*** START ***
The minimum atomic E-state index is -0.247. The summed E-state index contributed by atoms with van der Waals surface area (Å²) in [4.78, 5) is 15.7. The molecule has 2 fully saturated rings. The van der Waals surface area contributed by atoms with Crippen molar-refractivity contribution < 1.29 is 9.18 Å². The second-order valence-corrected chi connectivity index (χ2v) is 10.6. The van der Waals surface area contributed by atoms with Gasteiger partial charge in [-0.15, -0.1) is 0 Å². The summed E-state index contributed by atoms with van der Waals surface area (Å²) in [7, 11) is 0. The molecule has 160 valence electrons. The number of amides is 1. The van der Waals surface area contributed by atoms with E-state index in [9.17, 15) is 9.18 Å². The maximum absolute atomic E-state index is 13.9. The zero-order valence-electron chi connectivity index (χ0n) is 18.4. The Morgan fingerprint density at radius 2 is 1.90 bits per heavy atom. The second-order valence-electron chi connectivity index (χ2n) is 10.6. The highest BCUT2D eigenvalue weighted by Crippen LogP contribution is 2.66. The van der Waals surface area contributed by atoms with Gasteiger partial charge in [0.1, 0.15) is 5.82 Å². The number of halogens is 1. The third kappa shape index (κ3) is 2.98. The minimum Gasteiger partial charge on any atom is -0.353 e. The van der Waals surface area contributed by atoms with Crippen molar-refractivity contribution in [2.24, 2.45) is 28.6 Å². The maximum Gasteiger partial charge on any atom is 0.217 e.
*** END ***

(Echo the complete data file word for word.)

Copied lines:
The minimum atomic E-state index is -0.247. The summed E-state index contributed by atoms with van der Waals surface area (Å²) in [4.78, 5) is 15.7. The molecule has 2 fully saturated rings. The van der Waals surface area contributed by atoms with Crippen molar-refractivity contribution < 1.29 is 9.18 Å². The second-order valence-corrected chi connectivity index (χ2v) is 10.6. The van der Waals surface area contributed by atoms with Gasteiger partial charge in [-0.15, -0.1) is 0 Å². The summed E-state index contributed by atoms with van der Waals surface area (Å²) in [7, 11) is 0. The molecule has 160 valence electrons. The number of amides is 1. The van der Waals surface area contributed by atoms with E-state index in [9.17, 15) is 9.18 Å². The maximum absolute atomic E-state index is 13.9. The zero-order valence-electron chi connectivity index (χ0n) is 18.4. The Morgan fingerprint density at radius 2 is 1.90 bits per heavy atom. The second-order valence-electron chi connectivity index (χ2n) is 10.6. The highest BCUT2D eigenvalue weighted by Crippen LogP contribution is 2.66. The van der Waals surface area contributed by atoms with Gasteiger partial charge in [0.1, 0.15) is 5.82 Å². The number of halogens is 1. The third kappa shape index (κ3) is 2.98. The minimum Gasteiger partial charge on any atom is -0.353 e. The van der Waals surface area contributed by atoms with Crippen molar-refractivity contribution in [2.24, 2.45) is 28.6 Å². The maximum Gasteiger partial charge on any atom is 0.217 e.